While the State Department lists Seagate as among the companies that reincorporated offshore to save on taxes, Roux said yesterday that he works for a "global" company forced to make "thoughtful" business decisions about where to locate its offices and jobs. Roux said he does not consider Seagate or himself a "Benedict Arnold." That term, Roux said, "is, like many things in politics, a label that [is] meant to cover a lot of sins."
Stephen J. Luczo, chief executive of Seagate, has contributed $4,000 to Kerry, the maximum allowed under law, and $2,000 to the candidate's legal defense fund. Luczo was on vacation and not available for comment, according to his assistant.
Thomas F. Steyer, who said he has raised around $200,000 for Kerry, is a partner at a California investment firm called Hellman & Friedman LLC that helped set up an insurance company in Bermuda, another popular tax haven. The insurance company -- Arch Capital Group Ltd. -- stated in a 2000 Securities and Exchange Commission filing that it was sinking roots in Bermuda to reduce its U.S. tax bill.
Steyer said that it "wasn't my decision" to set up the company in Bermuda and that he now spends less than 10 percent of his time at Hellman & Friedman. "I believe American citizens should pay their American taxes," Steyer said. He said he "absolutely" does not consider himself part of a "Benedict Arnold" enterprise.
Steyer and Roux have hosted fundraisers for Kerry and are listed by his campaign as among three dozen supporters who have "bundled" $100,000 or more each, which means they get credit for packaging individual donations to reach that total.
When asked for the definition of a "Benedict Arnold" company or CEO, Stephanie Cutter, Kerry's spokeswoman, said: "Companies that take advantage of tax loopholes to set up bank accounts or move jobs abroad simply to avoid taxes." She pointed to a list compiled by Citizen Works, a tax-exempt nonprofit group that monitors corporate influence, as a source on the companies that fit the candidate's definition.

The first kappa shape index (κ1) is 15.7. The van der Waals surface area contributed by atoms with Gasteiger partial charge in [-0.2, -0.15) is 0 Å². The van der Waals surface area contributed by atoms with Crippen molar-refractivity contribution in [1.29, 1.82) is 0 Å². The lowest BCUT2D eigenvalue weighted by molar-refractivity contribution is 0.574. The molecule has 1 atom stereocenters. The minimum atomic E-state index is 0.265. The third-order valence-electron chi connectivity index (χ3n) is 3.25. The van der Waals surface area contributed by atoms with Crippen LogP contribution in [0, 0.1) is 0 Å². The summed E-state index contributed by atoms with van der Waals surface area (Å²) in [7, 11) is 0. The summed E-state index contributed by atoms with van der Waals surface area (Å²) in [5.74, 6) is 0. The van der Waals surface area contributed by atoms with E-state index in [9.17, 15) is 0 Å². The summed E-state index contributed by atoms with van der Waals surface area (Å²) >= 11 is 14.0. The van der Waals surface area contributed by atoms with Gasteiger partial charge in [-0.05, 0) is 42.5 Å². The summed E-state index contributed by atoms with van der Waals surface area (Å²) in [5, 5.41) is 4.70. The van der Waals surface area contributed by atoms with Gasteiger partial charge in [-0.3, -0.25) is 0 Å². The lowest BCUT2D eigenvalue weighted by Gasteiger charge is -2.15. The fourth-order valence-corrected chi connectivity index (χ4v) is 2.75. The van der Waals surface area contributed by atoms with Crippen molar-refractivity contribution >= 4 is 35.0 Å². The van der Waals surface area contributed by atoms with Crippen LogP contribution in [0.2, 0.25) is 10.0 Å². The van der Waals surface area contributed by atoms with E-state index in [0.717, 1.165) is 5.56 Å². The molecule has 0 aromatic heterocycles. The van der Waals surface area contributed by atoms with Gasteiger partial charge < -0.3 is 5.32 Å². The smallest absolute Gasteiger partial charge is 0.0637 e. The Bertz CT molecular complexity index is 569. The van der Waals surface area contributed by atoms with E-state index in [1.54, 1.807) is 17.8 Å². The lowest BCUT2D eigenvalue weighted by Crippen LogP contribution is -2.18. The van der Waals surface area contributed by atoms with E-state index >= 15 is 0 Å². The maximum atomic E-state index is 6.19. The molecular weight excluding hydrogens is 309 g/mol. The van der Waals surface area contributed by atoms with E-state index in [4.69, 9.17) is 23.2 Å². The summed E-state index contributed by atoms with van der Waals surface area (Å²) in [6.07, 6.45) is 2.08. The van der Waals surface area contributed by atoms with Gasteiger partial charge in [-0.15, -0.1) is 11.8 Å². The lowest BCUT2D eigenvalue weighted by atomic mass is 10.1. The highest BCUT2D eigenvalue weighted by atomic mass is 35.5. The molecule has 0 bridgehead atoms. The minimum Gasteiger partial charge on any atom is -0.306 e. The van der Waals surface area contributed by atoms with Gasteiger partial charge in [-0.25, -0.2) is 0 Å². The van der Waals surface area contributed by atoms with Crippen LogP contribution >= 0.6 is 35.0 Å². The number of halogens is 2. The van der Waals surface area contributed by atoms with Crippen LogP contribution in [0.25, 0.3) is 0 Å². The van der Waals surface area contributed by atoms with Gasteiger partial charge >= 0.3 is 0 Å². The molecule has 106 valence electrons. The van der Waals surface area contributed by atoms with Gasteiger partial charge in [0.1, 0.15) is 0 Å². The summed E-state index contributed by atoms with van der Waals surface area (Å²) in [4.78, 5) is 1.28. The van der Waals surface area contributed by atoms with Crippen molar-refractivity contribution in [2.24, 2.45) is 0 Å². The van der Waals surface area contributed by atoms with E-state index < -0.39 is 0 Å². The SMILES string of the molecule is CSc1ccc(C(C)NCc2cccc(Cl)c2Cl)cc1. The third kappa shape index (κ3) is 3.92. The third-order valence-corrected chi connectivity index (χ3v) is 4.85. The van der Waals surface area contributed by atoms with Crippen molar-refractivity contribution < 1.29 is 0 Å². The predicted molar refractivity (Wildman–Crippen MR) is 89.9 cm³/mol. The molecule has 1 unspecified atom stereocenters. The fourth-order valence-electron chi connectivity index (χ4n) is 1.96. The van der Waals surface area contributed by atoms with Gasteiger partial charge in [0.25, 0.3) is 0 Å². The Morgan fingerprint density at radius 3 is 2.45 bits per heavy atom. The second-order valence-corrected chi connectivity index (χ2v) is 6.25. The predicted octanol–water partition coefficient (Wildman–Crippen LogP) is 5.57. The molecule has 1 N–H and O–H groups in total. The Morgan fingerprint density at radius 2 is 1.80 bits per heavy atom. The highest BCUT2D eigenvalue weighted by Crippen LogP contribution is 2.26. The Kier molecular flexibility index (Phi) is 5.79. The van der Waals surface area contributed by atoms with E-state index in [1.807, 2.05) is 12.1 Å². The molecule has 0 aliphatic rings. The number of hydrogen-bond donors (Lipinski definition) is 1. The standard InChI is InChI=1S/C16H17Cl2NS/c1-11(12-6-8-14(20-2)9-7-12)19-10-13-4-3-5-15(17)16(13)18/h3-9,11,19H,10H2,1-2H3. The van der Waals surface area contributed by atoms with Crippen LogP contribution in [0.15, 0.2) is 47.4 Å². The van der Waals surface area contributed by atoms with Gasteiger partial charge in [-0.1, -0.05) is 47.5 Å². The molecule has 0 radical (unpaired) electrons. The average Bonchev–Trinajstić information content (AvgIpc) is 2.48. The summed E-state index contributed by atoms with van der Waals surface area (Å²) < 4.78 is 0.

According to federal election records, Kerry has received $119,285 from donors employed at what Citizen Works describes as the "25 Fortune 500 Corporations With the Most Offshore Tax-Haven Subsidiaries." The list does not include nearly all of the companies that shave their tax bill by moving jobs and operations overseas, so Kerry has actually raised substantially more from firms qualifying as "Benedict Arnolds."
Kerry has also received $20,100 in donations directly from individuals at companies with mailing addresses offshore to avoid paying U.S. taxes, records show.
"Senator Kerry has made it crystal clear that he's going to close these loopholes, forever," said Chad Clanton, a Kerry spokesman. "Nothing will stop him. Period."
Sen. John Edwards (D-N.C.), whose campaign gets most of its money from trial lawyers, has not described these companies in such harsh terms and has received less from them, Federal Election Commission records show. Edwards took in $500 from a Tyco International Ltd. employee and $75,000 from the 25 Fortune 500 companies with the most offshore-tax-haven subsidiaries.
Staff writer Dan Balz and researcher Lucy Shackelford contributed to this report.